Can a president be indicted while in office? That’s a question that’s come up often enough during President Donald Trump‘s time in office. It’s also a question that has been answered. According to the U.S. Department of Justice, no, a sitting president cannot be indicted. Barack Obama’s former Attorney General Eric Holder addressed his former agency’s logic, however, and came up with a possible loophole.
In a tweet Monday night, Holder posted an opinion piece written by Harvard Law Professor Laurence Tribe that argues that the Constitution allows for indictment. Tribe’s piece was based mainly on the assumption that any president would certainly receive a pardon from their successor, placing them above the law. Holder, on the other hand, took on the problem posed by the DOJ in their 1973 opinion (which was later affirmed by a 2000 opinion), and looked to the Constitution for a solution.
Constitution does not anticipate allowing a president who used fraud to obtain the office to remain in power. Executive branch paralysis during the criminal process is not a compelling argument- consider 25th Amendment. A sitting president can be indicted. https://t.co/zbcjdnJaD6
— Eric Holder (@EricHolder) December 11, 2018
The main concern expressed by the Department of Justice was that if a president is indicted while in office, it would hamper the executive branch’s ability to function.
“[T]he indictment or criminal prosecution of a sitting President would impermissibly undermine the capacity of the executive branch to perform its constitutionally assigned functions,” the DOJ said in its 2000 memorandum opinion, citing the earlier opinion.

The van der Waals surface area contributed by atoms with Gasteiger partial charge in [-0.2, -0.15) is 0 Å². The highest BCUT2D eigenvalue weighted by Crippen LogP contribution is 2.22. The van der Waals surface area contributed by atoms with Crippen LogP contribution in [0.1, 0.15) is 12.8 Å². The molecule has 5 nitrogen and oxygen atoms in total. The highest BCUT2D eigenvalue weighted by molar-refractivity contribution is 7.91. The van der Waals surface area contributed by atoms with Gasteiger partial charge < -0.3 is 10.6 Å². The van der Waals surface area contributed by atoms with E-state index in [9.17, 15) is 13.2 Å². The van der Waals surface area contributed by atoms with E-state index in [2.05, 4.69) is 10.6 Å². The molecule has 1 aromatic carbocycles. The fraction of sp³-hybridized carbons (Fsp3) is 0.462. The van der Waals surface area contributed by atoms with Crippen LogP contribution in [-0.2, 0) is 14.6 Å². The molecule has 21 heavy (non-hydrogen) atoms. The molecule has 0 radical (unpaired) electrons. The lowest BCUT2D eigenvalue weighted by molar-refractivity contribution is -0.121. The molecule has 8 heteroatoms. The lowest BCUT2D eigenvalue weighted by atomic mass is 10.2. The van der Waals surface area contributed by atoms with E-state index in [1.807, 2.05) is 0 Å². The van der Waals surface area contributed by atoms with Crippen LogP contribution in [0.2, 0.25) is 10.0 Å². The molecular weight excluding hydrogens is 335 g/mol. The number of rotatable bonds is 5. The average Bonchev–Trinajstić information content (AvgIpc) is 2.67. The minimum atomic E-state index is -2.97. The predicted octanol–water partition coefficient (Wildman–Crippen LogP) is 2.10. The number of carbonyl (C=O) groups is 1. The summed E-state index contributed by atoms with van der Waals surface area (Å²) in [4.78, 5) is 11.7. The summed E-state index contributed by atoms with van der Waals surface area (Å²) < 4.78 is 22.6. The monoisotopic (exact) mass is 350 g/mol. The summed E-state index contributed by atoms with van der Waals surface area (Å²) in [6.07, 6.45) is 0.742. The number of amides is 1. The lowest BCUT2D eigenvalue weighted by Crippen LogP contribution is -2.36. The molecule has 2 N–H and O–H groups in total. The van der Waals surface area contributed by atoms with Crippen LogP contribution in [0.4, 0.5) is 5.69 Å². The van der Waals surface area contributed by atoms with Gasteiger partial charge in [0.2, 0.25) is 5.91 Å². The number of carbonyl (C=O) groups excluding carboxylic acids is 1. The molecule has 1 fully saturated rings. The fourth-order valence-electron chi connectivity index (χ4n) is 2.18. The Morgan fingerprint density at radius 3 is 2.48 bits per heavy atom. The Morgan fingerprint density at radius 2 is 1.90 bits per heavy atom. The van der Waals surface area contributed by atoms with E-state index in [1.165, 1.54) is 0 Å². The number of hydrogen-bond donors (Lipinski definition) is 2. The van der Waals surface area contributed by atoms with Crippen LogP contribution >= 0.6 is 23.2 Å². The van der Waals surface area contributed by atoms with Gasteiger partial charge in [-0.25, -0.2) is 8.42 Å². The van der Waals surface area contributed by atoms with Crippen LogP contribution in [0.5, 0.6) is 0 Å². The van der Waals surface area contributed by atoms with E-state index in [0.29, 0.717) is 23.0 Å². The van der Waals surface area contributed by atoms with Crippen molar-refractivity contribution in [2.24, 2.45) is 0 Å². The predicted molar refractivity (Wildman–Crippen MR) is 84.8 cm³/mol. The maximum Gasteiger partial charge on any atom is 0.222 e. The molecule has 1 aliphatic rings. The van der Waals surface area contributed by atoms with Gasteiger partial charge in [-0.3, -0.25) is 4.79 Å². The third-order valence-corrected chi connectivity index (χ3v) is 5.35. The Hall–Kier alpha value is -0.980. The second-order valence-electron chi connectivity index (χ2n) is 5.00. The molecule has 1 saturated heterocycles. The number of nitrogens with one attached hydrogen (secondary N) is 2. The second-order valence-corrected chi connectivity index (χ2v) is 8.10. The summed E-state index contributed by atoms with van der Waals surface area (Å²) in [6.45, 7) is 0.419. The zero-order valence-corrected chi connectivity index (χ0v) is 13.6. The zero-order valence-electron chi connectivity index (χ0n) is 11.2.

On top of that, the Constitution calls for impeachment and removal as the proper means to deal with presidential “high crimes and misdemeanors,” allowing charges to be filed once they are out of office.
The notion that impeachment is the sole means of addressing presidential crimes has been conventional wisdom, but it has not been definitively determined by the courts. So if—like Holder—one is willing to look past that question, the remaining issue is whether a criminal case would make it too difficult for a president to do their job.
According to Holder, it doesn’t matter.
He points to the 25th Amendment, which has come up a bit during Trump’s presidency by those claiming he is mentally unfit for the job, but that’s not what the 25th Amendment is really about. Sections 3 and 4 of the amendment deal with what happens when the president “is unable to discharge the powers and duties of his office,” even temporarily. While that could mean that the president is too ill—physically or mentally—it is not limited to that situation or any other. Therefore, if a president is too occupied by a criminal case that they cannot run the executive branch, as was the DOJ’s concern, this could fall under the 25th Amendment, which says in Section 3:
Whenever the President transmits to the President pro tempore of the Senate and the Speaker of the House of Representatives his written declaration that he is unable to discharge the powers and duties of his office, and until he transmits to them a written declaration to the contrary, such powers and duties shall be discharged by the Vice President as Acting President.
If the president isn’t willing to admit that they can’t do the job, Section 4 allows for the Vice President and the cabinet to make the call. Once the case is over, should the president not be convicted, the 25th Amendment allows them to go back to work.
Holder doesn’t get past the hurdle set by those who claim that indictment must wait until after removal or the end of a term, but if a court were to rule that waiting is not required, his suggestion appears to be a way to move forward that would satisfy that DOJ’s main concern.
[Image via Win McNamee/Getty Images]